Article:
Our laboratory is funded by the NIH (NIDCR) to understand how metalloproteases that are expressed at the surface of the cranial neural crest help these cells move. We aim to understand which proteins are cut by these proteases and how this cleavage changes the function of these target proteins to favor cell movement. Clearly if these proteases can promote cell migration in the embryo, they may also promote cancer cell dispersion (Metastasis) so that understanding how they work and how we can stop their function may also lead to new approaches to cancer treatment.

The Alfandari lab in the news.

Previous members of the lab


Lab Personnel

Name Email Phone Office
Idzal, Angelina
ABBS Graduate Student
aidzal [at] 413-545-3739 455 ISB
Pandey, Ankit
Graduate Student - ABBS
ankitpandey [at] 413-545-3739 ISB 455


Keer, S., Cousin, H., Jourdeuil, K., Neilson, K. M., Tavares, A. L. P., Alfandari, D., & Moody, S. A.. (2022). Mcrs1 is required for branchial arch and cranial cartilage development. Dev Biol, 489, 62-75. presented at the 2022 09. doi:10.1016/j.ydbio.2022.06.002
Cousin, H., & Alfandari, D.. (2018). Cranial Neural Crest Explants. Cold Spring Harbor Protocols, 2018, pdb.prot097394. Retrieved from
Moody, S. A., Neilson, K. M., Kenyon, K. L., Alfandari, D., & Pignoni, F.. (2015). Using Xenopus to discover new genes involved in branchiootorenal spectrum disorders. Comparative Biochemistry and Physiology Part C: Toxicology {&} Pharmacology, 178, 16–24. presented at the dec. Retrieved from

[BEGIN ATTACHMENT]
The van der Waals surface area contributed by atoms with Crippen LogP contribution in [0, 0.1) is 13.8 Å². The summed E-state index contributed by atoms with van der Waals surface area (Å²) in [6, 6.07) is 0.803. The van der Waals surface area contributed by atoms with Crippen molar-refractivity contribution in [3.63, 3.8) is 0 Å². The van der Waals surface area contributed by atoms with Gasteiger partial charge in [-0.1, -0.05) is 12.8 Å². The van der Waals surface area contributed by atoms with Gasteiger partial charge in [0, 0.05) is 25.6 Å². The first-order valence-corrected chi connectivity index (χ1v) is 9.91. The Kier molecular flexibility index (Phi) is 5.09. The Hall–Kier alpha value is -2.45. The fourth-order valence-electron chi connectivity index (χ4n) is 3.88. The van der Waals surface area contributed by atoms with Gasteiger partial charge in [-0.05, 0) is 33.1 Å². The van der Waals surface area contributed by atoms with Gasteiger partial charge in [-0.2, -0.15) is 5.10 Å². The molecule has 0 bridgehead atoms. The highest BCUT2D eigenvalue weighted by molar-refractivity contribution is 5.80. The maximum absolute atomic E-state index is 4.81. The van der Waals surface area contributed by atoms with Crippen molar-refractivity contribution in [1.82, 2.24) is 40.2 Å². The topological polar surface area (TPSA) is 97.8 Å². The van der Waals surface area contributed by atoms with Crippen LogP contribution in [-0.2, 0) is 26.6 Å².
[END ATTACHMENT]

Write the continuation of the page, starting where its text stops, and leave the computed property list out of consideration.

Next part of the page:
Bajanca, F., Alfandari, D., Thorsteinsdóttir, S., & Théveneau, E.. (2015). Editorial: Cell adhesion in development. Dev Biol, 401(1), 1. presented at the 2015 May 1.
Cousin, H., & Alfandari, D.. (2011). ADAM and cell migration: the unexpected role of the cytoplasmic domain. Médecine sciences : M/S, 27(12), 1069-71. presented at the 2011 Dec.
Neuner, R., Cousin, H., McCusker, C., Coyne, M., & Alfandari, D.. (2009). Xenopus ADAM19 is involved in neural, neural crest and muscle development. Mechanisms of development, 126(3-4), 240-55. presented at the 2009 Mar-Apr.
Coyne, M. J., Cousin, H., Loftus, J. P., Johnson, P. J., Belknap, J. K., Gradil, C. M., et al.. (2009). Cloning and expression of ADAM-related metalloproteases in equine laminitis. Veterinary immunology and immunopathology, 129(3-4), 231-41. presented at the 2009 Jun 15.
Alfandari, D., McCusker, C., & Cousin, H.. (2009). ADAM function in embryogenesis. Seminars in cell & developmental biology, 20(2), 153-63. presented at the 2009 Apr.
McCusker, C. D., & Alfandari, D.. (2009). Life after proteolysis: Exploring the signaling capabilities of classical cadherin cleavage fragments. Communicative & integrative biology, 2(2), 155-7. presented at the 2009.
Cousin, H., Desimone, D. W., & Alfandari, D.. (2008). PACSIN2 regulates cell adhesion during gastrulation in Xenopus laevis. Developmental biology, 319(1), 86-99. presented at the 2008 Jul 1.